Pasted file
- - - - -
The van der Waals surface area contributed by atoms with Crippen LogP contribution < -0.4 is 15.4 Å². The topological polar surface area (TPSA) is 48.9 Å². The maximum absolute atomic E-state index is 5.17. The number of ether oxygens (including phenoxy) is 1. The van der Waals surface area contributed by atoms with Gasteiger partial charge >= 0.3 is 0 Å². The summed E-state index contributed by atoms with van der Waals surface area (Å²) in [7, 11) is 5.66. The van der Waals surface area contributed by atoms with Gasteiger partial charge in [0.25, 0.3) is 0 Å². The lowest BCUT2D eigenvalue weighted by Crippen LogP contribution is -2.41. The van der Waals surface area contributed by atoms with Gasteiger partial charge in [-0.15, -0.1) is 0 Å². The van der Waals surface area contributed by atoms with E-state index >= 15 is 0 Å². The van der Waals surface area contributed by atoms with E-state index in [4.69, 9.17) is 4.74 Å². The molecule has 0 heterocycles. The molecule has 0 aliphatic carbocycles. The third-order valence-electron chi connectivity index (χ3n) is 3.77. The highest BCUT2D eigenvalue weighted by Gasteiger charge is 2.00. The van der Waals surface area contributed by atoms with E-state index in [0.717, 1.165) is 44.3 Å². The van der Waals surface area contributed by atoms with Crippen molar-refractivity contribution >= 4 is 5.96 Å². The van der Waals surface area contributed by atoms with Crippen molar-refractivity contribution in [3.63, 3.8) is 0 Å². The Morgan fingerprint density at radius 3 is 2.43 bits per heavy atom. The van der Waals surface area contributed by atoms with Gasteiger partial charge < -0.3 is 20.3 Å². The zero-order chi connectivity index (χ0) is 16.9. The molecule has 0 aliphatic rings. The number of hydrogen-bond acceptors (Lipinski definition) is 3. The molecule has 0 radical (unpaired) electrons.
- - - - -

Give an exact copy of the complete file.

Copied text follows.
The van der Waals surface area contributed by atoms with Crippen LogP contribution < -0.4 is 15.4 Å². The topological polar surface area (TPSA) is 48.9 Å². The maximum absolute atomic E-state index is 5.17. The number of ether oxygens (including phenoxy) is 1. The van der Waals surface area contributed by atoms with Gasteiger partial charge >= 0.3 is 0 Å². The summed E-state index contributed by atoms with van der Waals surface area (Å²) in [7, 11) is 5.66. The van der Waals surface area contributed by atoms with Gasteiger partial charge in [0.25, 0.3) is 0 Å². The lowest BCUT2D eigenvalue weighted by Crippen LogP contribution is -2.41. The van der Waals surface area contributed by atoms with Gasteiger partial charge in [-0.15, -0.1) is 0 Å². The van der Waals surface area contributed by atoms with E-state index >= 15 is 0 Å². The van der Waals surface area contributed by atoms with E-state index in [4.69, 9.17) is 4.74 Å². The molecule has 0 heterocycles. The molecule has 0 aliphatic carbocycles. The third-order valence-electron chi connectivity index (χ3n) is 3.77. The highest BCUT2D eigenvalue weighted by Gasteiger charge is 2.00. The van der Waals surface area contributed by atoms with E-state index in [0.717, 1.165) is 44.3 Å². The van der Waals surface area contributed by atoms with Crippen molar-refractivity contribution >= 4 is 5.96 Å². The van der Waals surface area contributed by atoms with Crippen molar-refractivity contribution in [3.63, 3.8) is 0 Å². The Morgan fingerprint density at radius 3 is 2.43 bits per heavy atom. The van der Waals surface area contributed by atoms with Gasteiger partial charge < -0.3 is 20.3 Å². The zero-order chi connectivity index (χ0) is 16.9. The molecule has 0 aliphatic rings. The number of hydrogen-bond acceptors (Lipinski definition) is 3. The molecule has 0 radical (unpaired) electrons.